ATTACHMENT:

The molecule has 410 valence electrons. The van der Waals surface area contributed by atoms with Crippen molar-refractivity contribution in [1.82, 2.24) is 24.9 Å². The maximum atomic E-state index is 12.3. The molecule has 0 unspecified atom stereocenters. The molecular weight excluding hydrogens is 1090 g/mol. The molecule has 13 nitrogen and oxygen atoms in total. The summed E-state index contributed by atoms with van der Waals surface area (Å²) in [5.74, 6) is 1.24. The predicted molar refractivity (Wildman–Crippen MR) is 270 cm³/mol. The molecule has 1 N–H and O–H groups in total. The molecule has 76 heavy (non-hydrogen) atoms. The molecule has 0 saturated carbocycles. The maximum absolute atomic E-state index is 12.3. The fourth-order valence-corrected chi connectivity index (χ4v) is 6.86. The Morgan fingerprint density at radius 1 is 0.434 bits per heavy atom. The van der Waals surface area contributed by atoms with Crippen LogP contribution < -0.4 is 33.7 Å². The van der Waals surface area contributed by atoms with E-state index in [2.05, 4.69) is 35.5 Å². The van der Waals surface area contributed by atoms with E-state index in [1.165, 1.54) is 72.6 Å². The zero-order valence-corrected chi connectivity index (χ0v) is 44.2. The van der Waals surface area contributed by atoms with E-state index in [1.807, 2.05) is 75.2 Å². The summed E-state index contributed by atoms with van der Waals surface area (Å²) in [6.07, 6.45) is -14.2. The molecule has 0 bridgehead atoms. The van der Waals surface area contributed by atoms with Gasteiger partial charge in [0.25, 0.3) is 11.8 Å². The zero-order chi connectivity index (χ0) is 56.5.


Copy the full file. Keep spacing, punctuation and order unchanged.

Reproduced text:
The molecule has 410 valence electrons. The van der Waals surface area contributed by atoms with Crippen molar-refractivity contribution in [1.82, 2.24) is 24.9 Å². The maximum atomic E-state index is 12.3. The molecule has 0 unspecified atom stereocenters. The molecular weight excluding hydrogens is 1090 g/mol. The molecule has 13 nitrogen and oxygen atoms in total. The summed E-state index contributed by atoms with van der Waals surface area (Å²) in [5.74, 6) is 1.24. The predicted molar refractivity (Wildman–Crippen MR) is 270 cm³/mol. The molecule has 1 N–H and O–H groups in total. The molecule has 76 heavy (non-hydrogen) atoms. The molecule has 0 saturated carbocycles. The maximum absolute atomic E-state index is 12.3. The fourth-order valence-corrected chi connectivity index (χ4v) is 6.86. The Morgan fingerprint density at radius 1 is 0.434 bits per heavy atom. The van der Waals surface area contributed by atoms with Crippen LogP contribution < -0.4 is 33.7 Å². The van der Waals surface area contributed by atoms with E-state index in [2.05, 4.69) is 35.5 Å². The van der Waals surface area contributed by atoms with E-state index in [1.165, 1.54) is 72.6 Å². The zero-order valence-corrected chi connectivity index (χ0v) is 44.2. The van der Waals surface area contributed by atoms with E-state index in [1.807, 2.05) is 75.2 Å². The summed E-state index contributed by atoms with van der Waals surface area (Å²) in [6.07, 6.45) is -14.2. The molecule has 0 bridgehead atoms. The van der Waals surface area contributed by atoms with Gasteiger partial charge in [0.25, 0.3) is 11.8 Å². The zero-order chi connectivity index (χ0) is 56.5.